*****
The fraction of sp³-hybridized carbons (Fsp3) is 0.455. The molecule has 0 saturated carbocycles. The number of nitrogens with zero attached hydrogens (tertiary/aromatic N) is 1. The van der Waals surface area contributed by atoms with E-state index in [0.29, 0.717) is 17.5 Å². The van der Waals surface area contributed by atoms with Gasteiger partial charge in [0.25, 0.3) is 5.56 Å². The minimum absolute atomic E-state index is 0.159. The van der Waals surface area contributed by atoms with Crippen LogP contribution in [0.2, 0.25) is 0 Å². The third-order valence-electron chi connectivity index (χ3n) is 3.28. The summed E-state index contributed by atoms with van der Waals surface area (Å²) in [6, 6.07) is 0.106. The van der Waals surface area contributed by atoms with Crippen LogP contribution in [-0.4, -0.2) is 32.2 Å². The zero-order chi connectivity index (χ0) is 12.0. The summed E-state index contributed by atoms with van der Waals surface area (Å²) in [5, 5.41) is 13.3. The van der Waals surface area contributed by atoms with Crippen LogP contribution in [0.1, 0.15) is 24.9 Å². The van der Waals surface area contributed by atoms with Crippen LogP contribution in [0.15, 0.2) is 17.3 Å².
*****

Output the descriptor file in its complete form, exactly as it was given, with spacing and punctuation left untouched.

The fraction of sp³-hybridized carbons (Fsp3) is 0.455. The molecule has 0 saturated carbocycles. The number of nitrogens with zero attached hydrogens (tertiary/aromatic N) is 1. The van der Waals surface area contributed by atoms with E-state index in [0.29, 0.717) is 17.5 Å². The van der Waals surface area contributed by atoms with Gasteiger partial charge in [0.25, 0.3) is 5.56 Å². The minimum absolute atomic E-state index is 0.159. The van der Waals surface area contributed by atoms with Crippen LogP contribution in [0.2, 0.25) is 0 Å². The third-order valence-electron chi connectivity index (χ3n) is 3.28. The summed E-state index contributed by atoms with van der Waals surface area (Å²) in [6, 6.07) is 0.106. The van der Waals surface area contributed by atoms with Crippen LogP contribution in [-0.4, -0.2) is 32.2 Å². The zero-order chi connectivity index (χ0) is 12.0. The summed E-state index contributed by atoms with van der Waals surface area (Å²) in [5, 5.41) is 13.3. The van der Waals surface area contributed by atoms with Crippen LogP contribution in [0.1, 0.15) is 24.9 Å². The van der Waals surface area contributed by atoms with Crippen LogP contribution in [0.15, 0.2) is 17.3 Å².